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Wes Anderson is a Great Director of Style and Substance

May 28, 2012

By John C.

For my money, Wes Anderson is one of the best directors currently working.  With vibrant colours, striking cinematography and beautiful slow-motion scenes, he is a director who frames every shot brilliantly, creating a perfect marriage of lighting and dialogue that is unforgettable for the viewer.  Watching his films, we are observers to the often quirky and genuinely unique world of his perfectly realized characters.

I’m a big fan of all Wes Anderson’s films and his latest, Moonrise Kingdom, opens this Friday after recently premiering at the just finished Cannes Film Festival.  A wonderful tale of young love set in the 1960s, the film has an all star cast that offers many delights for fans of the director and is sure to be admired even by those less versed in his work.

The Texas-born director’s first film, Bottle Rocket, started life as a thirteen minute short in 1994 that caught the attention of James L. Brooks, who executive produced the feature adaptation in 1996.  The quirky and immensely likeable story of three friends who innocently dream of becoming robbers to give themselves some purpose in life, it was an impressive debut and proof that Wes Anderson has always had a style that is uniquely his own.  The film and its original short not only launched the career of the director, but also of frequent collaborator Owen Wilson, who starred alongside his brother Luke.

Wes Anderson followed up Bottle Rocket with Rushmore in 1998, a unique coming of age film that has deservedly gained status as a classic over the years.  Jason Schwartzman starred as Max Fisher, an overachieving high schooler who develops a crush on an elementary school teacher (Olivia Williams) and befriends a wealthy industrialist (Bill Murray), after he is put on academic probation.  This odd love triangle becomes quite touching as the film progresses, because the eccentricities of the perfectly realized characters are allowed to play out in believable ways.  Another director might not have been able to handle the material, but just like all of his other films, Wes Anderson handled it with a sensitivity that made us fall for the characters.

The careful balance of quiet humour and genuine heartache is another signature mark of Wes Anderson’s films, and a big part of what makes him a director capable of delivering both style and substance.  His 2001 effort The Royal Tenenbaums remains the most financially successful of his films, and the only one to get him a very deserved Oscar nomination for Best Original Screenplay.  Following a dysfunctional family of former child prodigies who all reunite at the house of their father (Gene Hackman), this was an equally funny and moving portrait of a unique family.  His 2004 follow up The Life Aquatic with Steve Zissou divided some critics, but was a wonderfully conceived and hilariously droll comedy that starred Bill Murray as an oceanographer obsessed with hunting a mythical shark that may not even exist.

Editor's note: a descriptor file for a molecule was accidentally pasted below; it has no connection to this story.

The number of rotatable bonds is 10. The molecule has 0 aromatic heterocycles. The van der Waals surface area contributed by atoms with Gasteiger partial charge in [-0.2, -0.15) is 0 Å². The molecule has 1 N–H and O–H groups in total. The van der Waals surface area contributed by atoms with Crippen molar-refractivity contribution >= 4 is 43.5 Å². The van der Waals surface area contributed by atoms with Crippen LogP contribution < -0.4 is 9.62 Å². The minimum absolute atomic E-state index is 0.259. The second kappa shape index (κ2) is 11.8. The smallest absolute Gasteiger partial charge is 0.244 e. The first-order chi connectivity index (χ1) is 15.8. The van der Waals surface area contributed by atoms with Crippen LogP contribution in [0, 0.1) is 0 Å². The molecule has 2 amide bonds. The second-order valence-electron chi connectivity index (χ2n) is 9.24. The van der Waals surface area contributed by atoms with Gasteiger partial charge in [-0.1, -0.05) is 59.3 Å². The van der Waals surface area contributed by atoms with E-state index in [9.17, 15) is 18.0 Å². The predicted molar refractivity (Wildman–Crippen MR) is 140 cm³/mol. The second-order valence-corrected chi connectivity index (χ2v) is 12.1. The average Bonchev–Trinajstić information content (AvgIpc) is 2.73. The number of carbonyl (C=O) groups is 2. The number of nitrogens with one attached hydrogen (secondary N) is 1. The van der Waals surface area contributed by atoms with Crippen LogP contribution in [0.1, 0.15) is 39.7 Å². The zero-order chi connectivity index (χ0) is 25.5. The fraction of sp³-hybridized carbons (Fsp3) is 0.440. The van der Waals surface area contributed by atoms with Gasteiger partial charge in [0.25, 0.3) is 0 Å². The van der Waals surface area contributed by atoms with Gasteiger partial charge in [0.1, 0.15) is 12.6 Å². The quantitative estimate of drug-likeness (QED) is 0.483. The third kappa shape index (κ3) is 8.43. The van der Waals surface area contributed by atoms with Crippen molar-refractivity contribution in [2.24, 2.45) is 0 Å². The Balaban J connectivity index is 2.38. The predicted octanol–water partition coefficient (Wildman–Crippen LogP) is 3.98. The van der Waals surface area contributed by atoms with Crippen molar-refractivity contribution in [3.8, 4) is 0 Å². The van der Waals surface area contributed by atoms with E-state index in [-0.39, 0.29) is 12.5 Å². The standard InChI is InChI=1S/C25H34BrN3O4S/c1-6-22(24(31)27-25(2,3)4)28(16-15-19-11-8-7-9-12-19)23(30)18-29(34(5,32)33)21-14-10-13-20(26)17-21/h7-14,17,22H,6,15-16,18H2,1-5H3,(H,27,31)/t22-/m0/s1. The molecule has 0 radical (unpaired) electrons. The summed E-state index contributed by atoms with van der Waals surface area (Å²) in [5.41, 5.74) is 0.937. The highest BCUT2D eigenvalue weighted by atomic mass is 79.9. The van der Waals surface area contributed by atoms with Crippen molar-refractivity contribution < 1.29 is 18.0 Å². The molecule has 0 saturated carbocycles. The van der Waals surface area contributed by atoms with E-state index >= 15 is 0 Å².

The way that he uses music is an important part of all his films, including his excellent 2007 film The Darjeeling Limited, which has a diverse soundtrack that immediately recalls the movie every time you hear it.  Following three estranged brothers (played wonderfully by Jason Schwartzman, Adrien Brody and Owen Wilson) who take a spiritual train journey across India in an attempt to rediscover themselves and redefine their bond as siblings, it was a subtly hilarious and deeply heartfelt film.  We also got a moving backstory to The Darjeeling Limited in the preceding thirteen minute short Hotel Chevalier, a beautifully written and spectacularly filmed work of art that starred a luminous Natalie Portman alongside Jason Schwartzman.

For his first animated film in 2009, Wes Anderson chose to adapt Roald Dahl’s beloved book, Fantastic Mr. Fox.  The story of the stealthy Mr. Fox (perfectly voiced by George Clooney) who outwits a band of evil farmers, this was a lovingly produced stop motion film that had the director’s paw prints all over it, right through to the awesome soundtrack and memorable cast of characters.  Although it takes Wes Anderson back to his live action roots, Moonrise Kingdom is in many ways the perfect follow up to Fantastic Mr. Fox and another great entry into his excellent filmography.

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